Given that there are many moving parts, how can businesses navigate the transition to EMV compliance?
1. Start early. While you can purchase devices that are EMV-ready/EMV-compliant, the decision making and implementation process can take months. POS system vendors are already seeing a high demand for this service and may have waiting lists that make it difficult to rush the process. Manufacturing and delivery of the new systems, or staff to upgrade existing systems may all serve as bottlenecks throughout the process.
2. Plan for the future. Buy a device and system that will modify and scale as the needs of the EMV system change. Find out what other payment options might be useful to accommodate in the future and determine if the system can be easily modified to add those options.
3. Communicate. Communicate the issues, reasons, and implementation process clearly to everyone from C-level execs to the staff working with the devices. A better understanding of why the transition needs to occur can make it a more positive experience with support from all levels of the organization chart.
4. Identify a list of must-haves.What functions and forms are required? What application or tasks should be included? What is the budget range you have to work with?
5. Select suppliers. Find suppliers that will give you the support needed. Will you need assistance in design, installation, and implementation? Will this vendor make your business a priority? Can they help you meet a particular (agreed upon) deadline? Look for companies that have devices that are compatible with multiple two-factor identification methods, experience in the already established European market, and those with a corporate history that understands scalable systems that are flexible in the ever-changing market.
6. Budget funds. Set aside funds that are earmarked for this transition. The implementation may require a staged rollout and should not be shortchanged. Pay for what is necessary to purchase the proper system and equipment. Consider the high cost of not complying, and the PCI fines that may be incurred as well as the cost of a catastrophic data breach for which your organization will be liable.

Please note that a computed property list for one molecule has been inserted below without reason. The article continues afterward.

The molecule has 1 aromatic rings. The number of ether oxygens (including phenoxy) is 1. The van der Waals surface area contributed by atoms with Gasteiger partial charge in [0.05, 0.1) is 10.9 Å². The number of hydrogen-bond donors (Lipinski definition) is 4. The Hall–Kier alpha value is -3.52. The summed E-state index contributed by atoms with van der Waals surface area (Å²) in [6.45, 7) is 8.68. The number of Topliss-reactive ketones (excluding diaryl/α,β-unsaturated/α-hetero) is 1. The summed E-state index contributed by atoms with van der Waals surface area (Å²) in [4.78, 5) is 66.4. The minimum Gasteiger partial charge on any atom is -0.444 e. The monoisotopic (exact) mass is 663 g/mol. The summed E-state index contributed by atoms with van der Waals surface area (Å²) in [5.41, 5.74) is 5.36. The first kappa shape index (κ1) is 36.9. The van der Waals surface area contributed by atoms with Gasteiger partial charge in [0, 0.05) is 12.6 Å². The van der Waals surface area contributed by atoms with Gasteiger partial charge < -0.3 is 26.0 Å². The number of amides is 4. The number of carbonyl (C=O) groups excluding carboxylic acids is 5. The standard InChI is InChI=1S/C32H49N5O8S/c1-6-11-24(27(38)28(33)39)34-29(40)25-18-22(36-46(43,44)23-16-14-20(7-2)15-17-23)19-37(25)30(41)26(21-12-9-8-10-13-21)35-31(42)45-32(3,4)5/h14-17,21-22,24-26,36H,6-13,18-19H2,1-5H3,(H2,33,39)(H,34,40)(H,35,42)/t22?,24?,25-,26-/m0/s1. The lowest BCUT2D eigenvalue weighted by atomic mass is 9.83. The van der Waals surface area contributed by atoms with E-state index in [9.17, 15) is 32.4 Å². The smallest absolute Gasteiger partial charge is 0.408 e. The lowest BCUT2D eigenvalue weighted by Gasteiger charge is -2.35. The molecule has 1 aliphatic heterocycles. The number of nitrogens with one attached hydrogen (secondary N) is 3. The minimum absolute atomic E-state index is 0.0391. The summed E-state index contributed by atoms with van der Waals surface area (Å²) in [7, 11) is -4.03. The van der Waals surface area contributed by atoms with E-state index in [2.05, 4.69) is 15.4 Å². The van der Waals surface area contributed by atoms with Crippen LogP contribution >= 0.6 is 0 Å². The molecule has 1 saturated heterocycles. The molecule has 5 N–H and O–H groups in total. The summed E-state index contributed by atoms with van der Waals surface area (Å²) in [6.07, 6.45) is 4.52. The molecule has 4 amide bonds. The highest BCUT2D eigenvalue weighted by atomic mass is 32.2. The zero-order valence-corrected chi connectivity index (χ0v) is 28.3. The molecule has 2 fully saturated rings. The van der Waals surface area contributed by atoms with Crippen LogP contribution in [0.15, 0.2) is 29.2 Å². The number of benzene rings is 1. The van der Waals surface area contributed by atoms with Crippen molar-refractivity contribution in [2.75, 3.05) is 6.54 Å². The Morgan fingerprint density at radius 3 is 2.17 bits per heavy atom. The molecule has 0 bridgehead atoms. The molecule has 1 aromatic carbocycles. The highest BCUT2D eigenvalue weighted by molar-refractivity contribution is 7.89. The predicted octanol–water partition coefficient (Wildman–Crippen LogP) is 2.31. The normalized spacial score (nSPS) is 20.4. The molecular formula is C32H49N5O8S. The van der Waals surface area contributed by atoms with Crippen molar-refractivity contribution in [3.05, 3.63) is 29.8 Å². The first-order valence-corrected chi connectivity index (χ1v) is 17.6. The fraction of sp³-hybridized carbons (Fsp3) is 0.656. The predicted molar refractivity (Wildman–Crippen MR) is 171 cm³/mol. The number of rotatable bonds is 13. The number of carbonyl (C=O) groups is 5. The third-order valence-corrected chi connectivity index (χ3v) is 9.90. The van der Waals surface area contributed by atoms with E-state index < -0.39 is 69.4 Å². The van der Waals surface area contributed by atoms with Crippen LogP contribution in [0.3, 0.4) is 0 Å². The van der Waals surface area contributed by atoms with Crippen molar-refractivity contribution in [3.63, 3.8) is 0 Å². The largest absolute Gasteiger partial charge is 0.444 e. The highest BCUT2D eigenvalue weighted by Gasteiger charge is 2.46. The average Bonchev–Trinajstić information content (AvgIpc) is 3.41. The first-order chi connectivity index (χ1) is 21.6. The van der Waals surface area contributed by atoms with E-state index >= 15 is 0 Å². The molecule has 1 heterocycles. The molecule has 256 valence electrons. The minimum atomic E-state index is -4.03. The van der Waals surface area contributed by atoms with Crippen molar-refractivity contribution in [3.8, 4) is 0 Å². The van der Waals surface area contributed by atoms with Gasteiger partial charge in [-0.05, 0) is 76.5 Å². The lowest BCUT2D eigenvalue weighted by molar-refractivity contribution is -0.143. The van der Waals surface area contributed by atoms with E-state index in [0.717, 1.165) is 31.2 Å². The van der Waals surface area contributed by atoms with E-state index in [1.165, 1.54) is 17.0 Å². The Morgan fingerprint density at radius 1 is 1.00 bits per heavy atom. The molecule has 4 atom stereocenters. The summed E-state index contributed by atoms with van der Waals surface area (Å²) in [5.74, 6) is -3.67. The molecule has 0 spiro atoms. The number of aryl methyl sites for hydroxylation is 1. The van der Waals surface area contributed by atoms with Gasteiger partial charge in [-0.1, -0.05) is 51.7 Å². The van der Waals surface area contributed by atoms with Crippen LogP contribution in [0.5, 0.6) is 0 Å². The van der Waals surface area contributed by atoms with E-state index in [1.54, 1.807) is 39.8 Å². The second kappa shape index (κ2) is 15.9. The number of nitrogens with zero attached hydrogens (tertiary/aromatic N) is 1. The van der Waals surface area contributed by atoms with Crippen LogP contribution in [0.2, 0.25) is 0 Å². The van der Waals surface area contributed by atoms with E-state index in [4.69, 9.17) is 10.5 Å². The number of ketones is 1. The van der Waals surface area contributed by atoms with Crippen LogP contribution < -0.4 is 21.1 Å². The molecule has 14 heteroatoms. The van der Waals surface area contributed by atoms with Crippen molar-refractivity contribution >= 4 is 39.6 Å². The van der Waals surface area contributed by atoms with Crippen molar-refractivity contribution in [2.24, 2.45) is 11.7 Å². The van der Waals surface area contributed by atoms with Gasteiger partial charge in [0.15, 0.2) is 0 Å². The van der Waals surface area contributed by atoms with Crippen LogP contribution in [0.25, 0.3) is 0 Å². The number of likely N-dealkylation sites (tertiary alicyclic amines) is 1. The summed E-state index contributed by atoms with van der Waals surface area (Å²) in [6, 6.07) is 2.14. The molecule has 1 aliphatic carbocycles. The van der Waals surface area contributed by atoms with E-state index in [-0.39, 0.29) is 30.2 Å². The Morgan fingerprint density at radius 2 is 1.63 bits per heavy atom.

Some questions to ask early in your process:
1. Can your current system be upgraded with a hardware modification and/or software update?
2. Does your current system meet the needs of your business or are you looking to change vendors or systems?
3. Does your current hardware or software require other upgrades (operating system updates or network changes)?
4. What is the risk to not updating? Can your organization sustain losses due to card fraud and liability, and to what degree? Will the cost of the upgrade to EMV compliance exceed the losses you would likely sustain?
The answers to these questions should help to determine how urgent the shift will be for you, what will be involved in transitioning, and how risky it is to delay becoming EMV compliant. Shaun King, US EMV Specialist for Triton Systems believes that most sellers are educated on the shift to EMV. Having been through the transition with Canada and the UK, Triton (an ATM provider) has first-hand experience with the road bumps we can expect. King states, “It is no longer an education issue, but a timing issue for those impacted by the change.” When sellers will choose to shift and how vendors will be able to scale the manufacturing, servicing, and installation process is the next hurdle on the horizon. The need to become EMV compliant (or be held liable for fraudulent transactions) is no longer an ephemeral idea but is a done deal. Following the advice of those that have gone before may make the process less painful.
(Photo by Ben Watts.)
Laura Miller Laura Miller is an Internet marketing professional with 15 years of marketing experience and a background in qualitative research and marketing strategy. Her current position is as the director of marketing for KioWare Kiosk Software. www